ALL aspects of care at Prospect Hospice’s in-patient unit and day service have been highly praised following a thorough inspection by the health watchdog.

From patient care, to staff supervision, cleanliness and management of medication, the Care Quality Commission could not find fault with the Wroughton charity, which provides end-of-life care to around 2,000 terminally-ill people each year.

The constant focus on patients’ wishes, down to their meal preferences, was singled out in the report published following the visit on February 25.

Nurses and consultants’ warmth and professionalism also stood out.

“The staff team worked with other professionals and community services to try to meet the wishes of an individual’s preferred priority of care for end of life,” they said.

“They told us that the wishes of the people were paramount and that staff worked closely with families and people to ensure, where possible, that there was agreement to the care and treatment they wished to receive.

“All the people receiving a service and their relatives we spoke with during our visit were positive about the care and treatment they received from the staff team. People told us the staff were caring and professional.

“One person we spoke with told us: ‘The staff are out of this world. I feel blessed that I have been allowed to have a bed here’. They said that the chef came round each day to ask them what they wanted to eat. They told us ‘I can have whatever I fancy’.

“We spoke with one person who accessed the day services. They told us they were able to access a variety of different activities which they had found beneficial to their well-being.”

Staff themselves were well supported by the management team who ensured they felt valued, the report noted.

“Staff had access to a range of support,” inspectors went on.

“This could be either in the form of a one-to-one meeting, group supervision or department meeting. Staff we spoke with received annual appraisals where personal development was discussed.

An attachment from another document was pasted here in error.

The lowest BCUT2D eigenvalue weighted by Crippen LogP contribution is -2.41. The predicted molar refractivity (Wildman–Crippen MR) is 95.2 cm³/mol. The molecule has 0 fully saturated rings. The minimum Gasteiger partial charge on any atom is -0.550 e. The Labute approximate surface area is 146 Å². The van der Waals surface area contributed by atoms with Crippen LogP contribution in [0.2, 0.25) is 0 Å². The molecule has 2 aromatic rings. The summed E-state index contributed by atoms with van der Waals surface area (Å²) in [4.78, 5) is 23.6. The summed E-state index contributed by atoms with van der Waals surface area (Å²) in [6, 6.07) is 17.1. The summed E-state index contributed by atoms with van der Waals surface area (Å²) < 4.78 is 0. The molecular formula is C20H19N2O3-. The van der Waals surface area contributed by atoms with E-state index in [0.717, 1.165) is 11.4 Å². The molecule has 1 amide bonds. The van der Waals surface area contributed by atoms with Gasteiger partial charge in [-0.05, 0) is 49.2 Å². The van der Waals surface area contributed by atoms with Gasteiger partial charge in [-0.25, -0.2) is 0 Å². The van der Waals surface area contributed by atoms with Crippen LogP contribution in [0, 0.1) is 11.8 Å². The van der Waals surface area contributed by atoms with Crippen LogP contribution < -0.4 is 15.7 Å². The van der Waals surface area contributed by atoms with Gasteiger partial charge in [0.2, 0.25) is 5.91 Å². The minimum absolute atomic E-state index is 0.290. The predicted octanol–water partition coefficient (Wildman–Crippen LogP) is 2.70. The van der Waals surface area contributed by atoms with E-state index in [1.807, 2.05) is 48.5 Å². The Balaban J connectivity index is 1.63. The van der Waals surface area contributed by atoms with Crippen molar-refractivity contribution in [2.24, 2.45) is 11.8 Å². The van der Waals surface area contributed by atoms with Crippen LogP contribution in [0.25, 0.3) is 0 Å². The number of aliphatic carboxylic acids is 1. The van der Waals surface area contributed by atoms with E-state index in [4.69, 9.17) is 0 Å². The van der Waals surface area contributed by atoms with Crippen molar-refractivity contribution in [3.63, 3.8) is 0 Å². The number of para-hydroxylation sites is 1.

The findings were warmly welcomed by Prospect Hospice chief executive Angela Jordan.

“I am delighted that we have met, and seem to be performing well above, the five essential standards assessed by the Care Quality Commission,” she said.

“This high quality standard of care is what Prospect Hospice consistently seeks to provide, and is only made possible by the continuing, extraordinary support we receive from local people and organisations, and of course the coordinated efforts of all our volunteers and staff who are, in many ways, the gold dust of Prospect Hospice.

“A huge thank you to everyone who has made this possible.”


To mark its 160th anniversary, the Adver launched one of its most ambitious campaigns to date in February, the 160 Appeal, in a bid to raise £160,000 for Prospect Hospice.

Throughout the year along with activists, fundraisers and the support of the community the Adver will strive to collect the mammoth sum, desperately needed by the Wroughton charity which must secure £5.8 million each year to continue caring for the people of Swindon and North Wiltshire.

The organisation, which was founded in 1980, receives less than 30 per cent of its income from statutory bodies such as the NHS to support a community of around 300,000 people - some living as far afield as Gloucestershire.